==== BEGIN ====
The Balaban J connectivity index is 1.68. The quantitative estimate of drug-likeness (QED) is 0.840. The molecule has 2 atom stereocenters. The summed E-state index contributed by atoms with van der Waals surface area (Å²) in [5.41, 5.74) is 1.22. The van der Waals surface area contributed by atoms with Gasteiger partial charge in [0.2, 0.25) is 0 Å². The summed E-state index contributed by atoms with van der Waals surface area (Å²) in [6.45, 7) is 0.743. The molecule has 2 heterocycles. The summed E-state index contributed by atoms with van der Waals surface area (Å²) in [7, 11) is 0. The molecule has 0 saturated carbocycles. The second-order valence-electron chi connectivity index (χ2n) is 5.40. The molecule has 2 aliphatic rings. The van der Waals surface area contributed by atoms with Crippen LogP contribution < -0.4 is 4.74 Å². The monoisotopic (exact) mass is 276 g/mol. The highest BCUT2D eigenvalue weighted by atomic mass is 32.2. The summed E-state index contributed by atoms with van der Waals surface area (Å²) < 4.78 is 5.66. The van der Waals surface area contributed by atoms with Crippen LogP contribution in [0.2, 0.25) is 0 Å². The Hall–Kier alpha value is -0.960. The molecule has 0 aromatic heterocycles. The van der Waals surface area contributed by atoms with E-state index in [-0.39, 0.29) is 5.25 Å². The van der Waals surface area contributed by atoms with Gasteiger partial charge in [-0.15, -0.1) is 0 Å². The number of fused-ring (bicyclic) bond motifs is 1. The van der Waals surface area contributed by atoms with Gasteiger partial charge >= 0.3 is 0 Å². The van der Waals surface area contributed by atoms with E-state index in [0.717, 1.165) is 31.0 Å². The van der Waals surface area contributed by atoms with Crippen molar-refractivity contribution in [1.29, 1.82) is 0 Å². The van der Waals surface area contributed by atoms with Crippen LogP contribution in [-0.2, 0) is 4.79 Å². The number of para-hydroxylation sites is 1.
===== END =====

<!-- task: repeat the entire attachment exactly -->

The Balaban J connectivity index is 1.68. The quantitative estimate of drug-likeness (QED) is 0.840. The molecule has 2 atom stereocenters. The summed E-state index contributed by atoms with van der Waals surface area (Å²) in [5.41, 5.74) is 1.22. The van der Waals surface area contributed by atoms with Gasteiger partial charge in [0.2, 0.25) is 0 Å². The summed E-state index contributed by atoms with van der Waals surface area (Å²) in [6.45, 7) is 0.743. The molecule has 2 heterocycles. The summed E-state index contributed by atoms with van der Waals surface area (Å²) in [7, 11) is 0. The molecule has 0 saturated carbocycles. The second-order valence-electron chi connectivity index (χ2n) is 5.40. The molecule has 2 aliphatic rings. The van der Waals surface area contributed by atoms with Crippen LogP contribution < -0.4 is 4.74 Å². The monoisotopic (exact) mass is 276 g/mol. The highest BCUT2D eigenvalue weighted by atomic mass is 32.2. The summed E-state index contributed by atoms with van der Waals surface area (Å²) < 4.78 is 5.66. The van der Waals surface area contributed by atoms with Crippen LogP contribution in [0.2, 0.25) is 0 Å². The Hall–Kier alpha value is -0.960. The molecule has 0 aromatic heterocycles. The van der Waals surface area contributed by atoms with E-state index in [-0.39, 0.29) is 5.25 Å². The van der Waals surface area contributed by atoms with Gasteiger partial charge in [-0.15, -0.1) is 0 Å². The number of fused-ring (bicyclic) bond motifs is 1. The van der Waals surface area contributed by atoms with Gasteiger partial charge >= 0.3 is 0 Å². The van der Waals surface area contributed by atoms with E-state index in [0.717, 1.165) is 31.0 Å². The van der Waals surface area contributed by atoms with Crippen molar-refractivity contribution in [1.29, 1.82) is 0 Å². The van der Waals surface area contributed by atoms with Crippen LogP contribution in [-0.2, 0) is 4.79 Å². The number of para-hydroxylation sites is 1.